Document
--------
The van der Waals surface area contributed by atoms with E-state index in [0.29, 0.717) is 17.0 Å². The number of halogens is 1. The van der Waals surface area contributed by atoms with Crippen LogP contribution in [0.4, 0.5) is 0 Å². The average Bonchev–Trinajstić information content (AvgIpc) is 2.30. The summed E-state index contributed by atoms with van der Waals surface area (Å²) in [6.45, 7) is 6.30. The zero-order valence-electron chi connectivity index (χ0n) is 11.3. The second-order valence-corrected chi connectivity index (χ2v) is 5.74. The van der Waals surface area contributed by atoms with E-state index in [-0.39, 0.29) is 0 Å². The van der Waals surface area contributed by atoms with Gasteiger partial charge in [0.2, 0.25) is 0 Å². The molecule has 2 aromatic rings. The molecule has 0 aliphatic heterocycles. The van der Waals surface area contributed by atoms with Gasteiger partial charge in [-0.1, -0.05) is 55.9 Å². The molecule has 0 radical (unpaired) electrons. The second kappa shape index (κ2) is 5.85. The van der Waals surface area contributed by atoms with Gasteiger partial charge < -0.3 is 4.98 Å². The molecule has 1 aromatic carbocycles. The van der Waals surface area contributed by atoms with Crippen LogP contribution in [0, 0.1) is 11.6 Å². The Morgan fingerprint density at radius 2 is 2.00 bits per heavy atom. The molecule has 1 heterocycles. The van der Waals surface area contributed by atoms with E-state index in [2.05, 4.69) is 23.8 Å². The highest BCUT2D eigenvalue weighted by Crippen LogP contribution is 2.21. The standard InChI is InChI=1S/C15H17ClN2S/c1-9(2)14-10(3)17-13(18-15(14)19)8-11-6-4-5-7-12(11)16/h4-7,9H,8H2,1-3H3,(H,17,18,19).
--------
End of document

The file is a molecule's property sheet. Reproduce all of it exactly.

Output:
The van der Waals surface area contributed by atoms with E-state index in [0.29, 0.717) is 17.0 Å². The number of halogens is 1. The van der Waals surface area contributed by atoms with Crippen LogP contribution in [0.4, 0.5) is 0 Å². The average Bonchev–Trinajstić information content (AvgIpc) is 2.30. The summed E-state index contributed by atoms with van der Waals surface area (Å²) in [6.45, 7) is 6.30. The zero-order valence-electron chi connectivity index (χ0n) is 11.3. The second-order valence-corrected chi connectivity index (χ2v) is 5.74. The van der Waals surface area contributed by atoms with E-state index in [-0.39, 0.29) is 0 Å². The van der Waals surface area contributed by atoms with Gasteiger partial charge in [0.2, 0.25) is 0 Å². The molecule has 2 aromatic rings. The molecule has 0 aliphatic heterocycles. The van der Waals surface area contributed by atoms with Gasteiger partial charge in [-0.1, -0.05) is 55.9 Å². The molecule has 0 radical (unpaired) electrons. The second kappa shape index (κ2) is 5.85. The van der Waals surface area contributed by atoms with Gasteiger partial charge < -0.3 is 4.98 Å². The molecule has 1 aromatic carbocycles. The van der Waals surface area contributed by atoms with Crippen LogP contribution in [0, 0.1) is 11.6 Å². The Morgan fingerprint density at radius 2 is 2.00 bits per heavy atom. The molecule has 1 heterocycles. The van der Waals surface area contributed by atoms with E-state index in [2.05, 4.69) is 23.8 Å². The highest BCUT2D eigenvalue weighted by Crippen LogP contribution is 2.21. The standard InChI is InChI=1S/C15H17ClN2S/c1-9(2)14-10(3)17-13(18-15(14)19)8-11-6-4-5-7-12(11)16/h4-7,9H,8H2,1-3H3,(H,17,18,19).